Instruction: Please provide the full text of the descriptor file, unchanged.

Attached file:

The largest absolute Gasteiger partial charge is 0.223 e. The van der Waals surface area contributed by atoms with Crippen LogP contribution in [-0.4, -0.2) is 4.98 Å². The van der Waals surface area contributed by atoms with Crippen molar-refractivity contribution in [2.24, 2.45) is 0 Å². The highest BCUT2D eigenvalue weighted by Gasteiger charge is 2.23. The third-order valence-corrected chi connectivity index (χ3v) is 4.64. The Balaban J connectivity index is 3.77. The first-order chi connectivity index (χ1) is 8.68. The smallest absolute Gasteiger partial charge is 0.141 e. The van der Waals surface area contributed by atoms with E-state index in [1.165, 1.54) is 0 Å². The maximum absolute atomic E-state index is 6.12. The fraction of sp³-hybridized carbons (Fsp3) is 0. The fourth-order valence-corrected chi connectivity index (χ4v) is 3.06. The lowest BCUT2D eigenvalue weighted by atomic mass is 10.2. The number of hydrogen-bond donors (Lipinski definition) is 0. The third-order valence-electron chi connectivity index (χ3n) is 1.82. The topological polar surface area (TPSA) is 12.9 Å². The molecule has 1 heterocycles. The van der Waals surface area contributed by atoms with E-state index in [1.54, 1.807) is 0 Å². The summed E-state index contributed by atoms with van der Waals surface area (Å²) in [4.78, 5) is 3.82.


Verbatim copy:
The largest absolute Gasteiger partial charge is 0.223 e. The van der Waals surface area contributed by atoms with Crippen LogP contribution in [-0.4, -0.2) is 4.98 Å². The van der Waals surface area contributed by atoms with Crippen molar-refractivity contribution in [2.24, 2.45) is 0 Å². The highest BCUT2D eigenvalue weighted by Gasteiger charge is 2.23. The third-order valence-corrected chi connectivity index (χ3v) is 4.64. The Balaban J connectivity index is 3.77. The first-order chi connectivity index (χ1) is 8.68. The smallest absolute Gasteiger partial charge is 0.141 e. The van der Waals surface area contributed by atoms with E-state index in [1.165, 1.54) is 0 Å². The maximum absolute atomic E-state index is 6.12. The fraction of sp³-hybridized carbons (Fsp3) is 0. The fourth-order valence-corrected chi connectivity index (χ4v) is 3.06. The lowest BCUT2D eigenvalue weighted by atomic mass is 10.2. The number of hydrogen-bond donors (Lipinski definition) is 0. The third-order valence-electron chi connectivity index (χ3n) is 1.82. The topological polar surface area (TPSA) is 12.9 Å². The molecule has 1 heterocycles. The van der Waals surface area contributed by atoms with E-state index in [1.54, 1.807) is 0 Å². The summed E-state index contributed by atoms with van der Waals surface area (Å²) in [4.78, 5) is 3.82.